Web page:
When unsure of what a new ruler and a new government may or may not do, what does our tradition teach us we must do?
"Then there went a man of the house of Levi, and he took to wife a daughter of Levi." (Exodus 2:1)
Classical rabbinic biblical commentary - known as Midrash - notes a perplexity regarding that verse, which comes from the biblical book of Exodus that we have begun reading in our synagogues this week.
What sense or meaning does it make, our Sages wonder, for scripture to tell us that Amram (the father of Moses, and the 'man of the house of Levi' in the verse) "went" and married Yocheved (Moses' mother, and the verse's 'daughter of Levi')? In English, colloquially, folks 'go and do' things all the time, but the turn of phrase is somewhat more unusual in Hebrew - and rabbinic interpretation considers every nuance, every peculiarity of biblical wording to be significant. So, asks the Midrash, "Where did he go?" (Exodus Rabbah 1:19)
The Midrash answers that Amram 'went' according to the counsel of his daughter, Miriam the prophetess - that is, he followed her advice.
As narrated by the Midrash, when the new Pharaoh "who knew not Joseph" imposed harsh decrees upon the Israelites in Egypt, culminating in the order that every male baby born to them be thrown into the Nile, Amram separated from his wife Yocheved, so as not to run a risk of falling subject to that horrible command - whereupon, says the Midrash, all the Israelites began to follow Amram's example, he being a man of high standing among them.
"Father," said Miriam to Amram, according to tradition, "Your decree is harsher even than that of the Pharaoh - for Pharaoh has decreed only against the males, and you abolish both male and female offspring; Pharaoh's decree is of this world, but yours impacts this world and the world to come; Pharaoh's decree may come to pass and may not, but among our people the example of such a righteous man as you is bound to be followed." (Babylonian Talmud, Sotah 12a)
Thereupon, Amram immediately remarried Yocheved, with Miriam and her brother Aaron dancing in joy before the bridal litter. (Exodus Rabbah 1:19) And we well know that the outcome was a child, Moses, who, despite the Pharaoh's decree, went on to be instrumental in Israel's redemption - fulfilling the vision and vindicating the saving action of his prophetic sister.
Our Torah narrates similar defiance and visionary action on the part of the two Hebrew midwives - Shifrah and Pu'ah - who, in disobedience of Pharaoh's ordering them to smother every male child, spared the baby boys born to the Israelites. (Exodus 1:15-21)
According to another close reading of the biblical text by our Midrash, Egypt's Pharaoh invited the midwives into intimacy with him; but not only did the two women choose not to become party to the monarch's wickedness, as told by the Midrash they also went from house to house ensuring that babies born into poverty had sufficient nourishment to thrive. They "saved" the babes "alive," as the scriptural words have it (Exodus 1:17) - not just refusing to enact a cruel and fatal decree, but creating the conditions of survival, according to the interpretation. (Exodus Rabbah 1:15)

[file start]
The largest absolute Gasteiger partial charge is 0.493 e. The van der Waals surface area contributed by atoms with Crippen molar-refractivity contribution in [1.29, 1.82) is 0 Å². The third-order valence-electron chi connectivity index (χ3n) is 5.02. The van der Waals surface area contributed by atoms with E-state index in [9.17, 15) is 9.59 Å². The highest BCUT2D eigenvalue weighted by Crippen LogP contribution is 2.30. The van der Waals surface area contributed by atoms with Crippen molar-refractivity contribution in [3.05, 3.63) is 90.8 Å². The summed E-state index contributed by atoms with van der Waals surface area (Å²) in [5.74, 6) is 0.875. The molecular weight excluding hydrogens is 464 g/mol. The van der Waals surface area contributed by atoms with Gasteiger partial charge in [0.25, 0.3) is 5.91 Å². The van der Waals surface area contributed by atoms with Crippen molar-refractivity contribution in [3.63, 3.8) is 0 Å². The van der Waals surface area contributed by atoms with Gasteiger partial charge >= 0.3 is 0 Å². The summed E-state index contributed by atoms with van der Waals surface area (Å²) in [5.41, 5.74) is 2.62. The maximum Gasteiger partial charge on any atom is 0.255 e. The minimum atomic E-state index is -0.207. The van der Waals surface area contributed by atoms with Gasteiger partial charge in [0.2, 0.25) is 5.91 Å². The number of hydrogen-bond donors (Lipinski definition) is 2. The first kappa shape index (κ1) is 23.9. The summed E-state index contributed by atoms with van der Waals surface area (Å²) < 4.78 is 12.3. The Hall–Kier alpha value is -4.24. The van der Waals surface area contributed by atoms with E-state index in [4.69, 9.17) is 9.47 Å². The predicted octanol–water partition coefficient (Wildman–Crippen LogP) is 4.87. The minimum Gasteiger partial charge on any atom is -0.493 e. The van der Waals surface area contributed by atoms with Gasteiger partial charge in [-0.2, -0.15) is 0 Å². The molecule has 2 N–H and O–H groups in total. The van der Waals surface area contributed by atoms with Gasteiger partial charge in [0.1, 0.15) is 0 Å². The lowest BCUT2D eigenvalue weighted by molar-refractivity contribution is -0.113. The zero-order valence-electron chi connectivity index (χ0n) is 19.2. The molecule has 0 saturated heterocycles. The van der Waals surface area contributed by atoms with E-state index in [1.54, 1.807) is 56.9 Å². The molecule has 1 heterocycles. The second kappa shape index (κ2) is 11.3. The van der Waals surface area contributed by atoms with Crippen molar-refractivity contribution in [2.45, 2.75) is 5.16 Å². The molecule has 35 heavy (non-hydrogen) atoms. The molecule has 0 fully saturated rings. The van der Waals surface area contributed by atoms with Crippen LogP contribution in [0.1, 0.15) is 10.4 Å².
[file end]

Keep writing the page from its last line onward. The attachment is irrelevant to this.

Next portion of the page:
A colleague asked me this past week what guidance our Jewish tradition has for endurance in hard governmental times, what wisdom our tradition has to offer in moments when the apprehension is that new rulers may impose decrees out of step with the concerns of our Torah, removing protections aimed toward the health and wellbeing of the most imperiled in our society, diminishing a disadvantaged person's chances not only of getting ahead but of surviving in the first place.
In response, I can only observe that our Torah and the tradition of our rabbinic Sages both teach that, whatever a government may do, it is our responsibility to create, to sustain, and to protect a just society. That is the example and the inspiration of the midwives and of Miriam, according to our scriptures and according to our Midrash.
If a harsh decree ever threatens to remove a protection or to create a vulnerability, it is our duty to step in, personally, so as to ensure that care and goodness flow where, by divine decree, they must. That is not to say that we are to give up the work of influencing government. Witness Moses in Pharaoh's throne-room in the upcoming stories of our Torah. However, in the meantime, we are not to play in to the hand of leaders whose orders run contrary to our values - as Moses' father and as the midwives might have done had it not been for a countervailing and prophetic sense of what was right.
In 1951, even before the recognized inception of what would become known as the Civil Rights Movement, Rabbi Abraham Joshua Heschel wrote in an essay entitled, "To Be a Jew, What is It?" -- "It is our destiny to live for what is more than ourselves."
"To be loyal to Judaism means to affirm it even at the price of suffering," Heschel wrote; and, as Jews, he said, "we have to face our existence in terms of sharp alternatives: we either surrender to the might and threat of evil or persist in the earnestness of our existence."
We see this week in our Torah how the Israelite midwives practiced this principled way of being - and our Midrash teaches us how Miriam influenced her father to do so. "Then there went a man of the house of Levi, and he took to wife a daughter of Levi."
That is what our tradition teaches us to do in the times of a "melekh chadash asher lo yada" - in the times of "a new ruler who did not know." We know, we must remember, and we must keep on keeping on.
Whatever any ruler and any government at any time may or may not do, we must do what we must do - we must do what our tradition teaches us, as Jews, we have to do - to sustain our vision, to create a just society, to care for our families, our children, and everyone's.